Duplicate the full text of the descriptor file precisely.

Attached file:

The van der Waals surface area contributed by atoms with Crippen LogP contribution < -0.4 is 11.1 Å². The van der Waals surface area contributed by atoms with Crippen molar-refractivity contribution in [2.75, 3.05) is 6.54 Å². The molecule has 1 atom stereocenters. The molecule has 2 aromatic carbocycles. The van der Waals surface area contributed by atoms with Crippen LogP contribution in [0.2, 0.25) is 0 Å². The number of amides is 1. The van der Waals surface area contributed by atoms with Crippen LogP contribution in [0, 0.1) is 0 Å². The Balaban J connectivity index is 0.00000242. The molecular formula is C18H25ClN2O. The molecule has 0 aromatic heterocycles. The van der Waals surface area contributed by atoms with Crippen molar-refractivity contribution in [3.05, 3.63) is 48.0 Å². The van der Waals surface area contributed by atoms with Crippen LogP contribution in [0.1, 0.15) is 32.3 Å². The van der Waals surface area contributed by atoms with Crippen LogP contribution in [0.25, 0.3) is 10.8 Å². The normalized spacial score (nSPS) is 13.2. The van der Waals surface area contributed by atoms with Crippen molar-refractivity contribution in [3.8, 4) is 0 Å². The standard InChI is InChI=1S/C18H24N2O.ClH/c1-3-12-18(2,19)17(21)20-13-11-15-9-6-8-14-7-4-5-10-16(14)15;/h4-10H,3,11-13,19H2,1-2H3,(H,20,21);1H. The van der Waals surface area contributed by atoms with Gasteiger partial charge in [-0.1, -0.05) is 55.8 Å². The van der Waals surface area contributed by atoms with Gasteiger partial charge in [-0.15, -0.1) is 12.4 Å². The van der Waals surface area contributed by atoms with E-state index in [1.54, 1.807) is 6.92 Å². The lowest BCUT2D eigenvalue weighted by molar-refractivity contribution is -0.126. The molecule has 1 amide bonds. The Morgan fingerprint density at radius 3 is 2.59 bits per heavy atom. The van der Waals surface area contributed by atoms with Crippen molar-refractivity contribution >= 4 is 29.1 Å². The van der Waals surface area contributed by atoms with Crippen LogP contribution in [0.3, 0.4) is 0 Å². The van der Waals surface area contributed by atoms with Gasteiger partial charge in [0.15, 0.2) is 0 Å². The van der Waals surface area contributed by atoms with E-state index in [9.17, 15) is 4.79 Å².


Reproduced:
The van der Waals surface area contributed by atoms with Crippen LogP contribution < -0.4 is 11.1 Å². The van der Waals surface area contributed by atoms with Crippen molar-refractivity contribution in [2.75, 3.05) is 6.54 Å². The molecule has 1 atom stereocenters. The molecule has 2 aromatic carbocycles. The van der Waals surface area contributed by atoms with Crippen LogP contribution in [0.2, 0.25) is 0 Å². The number of amides is 1. The van der Waals surface area contributed by atoms with Crippen LogP contribution in [0, 0.1) is 0 Å². The Balaban J connectivity index is 0.00000242. The molecular formula is C18H25ClN2O. The molecule has 0 aromatic heterocycles. The van der Waals surface area contributed by atoms with Crippen molar-refractivity contribution in [3.05, 3.63) is 48.0 Å². The van der Waals surface area contributed by atoms with Crippen LogP contribution in [0.1, 0.15) is 32.3 Å². The van der Waals surface area contributed by atoms with Crippen LogP contribution in [0.25, 0.3) is 10.8 Å². The normalized spacial score (nSPS) is 13.2. The van der Waals surface area contributed by atoms with Crippen molar-refractivity contribution in [3.8, 4) is 0 Å². The standard InChI is InChI=1S/C18H24N2O.ClH/c1-3-12-18(2,19)17(21)20-13-11-15-9-6-8-14-7-4-5-10-16(14)15;/h4-10H,3,11-13,19H2,1-2H3,(H,20,21);1H. The van der Waals surface area contributed by atoms with Gasteiger partial charge in [-0.1, -0.05) is 55.8 Å². The van der Waals surface area contributed by atoms with Gasteiger partial charge in [-0.15, -0.1) is 12.4 Å². The van der Waals surface area contributed by atoms with E-state index in [1.54, 1.807) is 6.92 Å². The lowest BCUT2D eigenvalue weighted by molar-refractivity contribution is -0.126. The molecule has 1 amide bonds. The Morgan fingerprint density at radius 3 is 2.59 bits per heavy atom. The van der Waals surface area contributed by atoms with Crippen molar-refractivity contribution >= 4 is 29.1 Å². The van der Waals surface area contributed by atoms with Crippen LogP contribution in [0.3, 0.4) is 0 Å². The van der Waals surface area contributed by atoms with Gasteiger partial charge in [0.15, 0.2) is 0 Å². The van der Waals surface area contributed by atoms with E-state index in [9.17, 15) is 4.79 Å².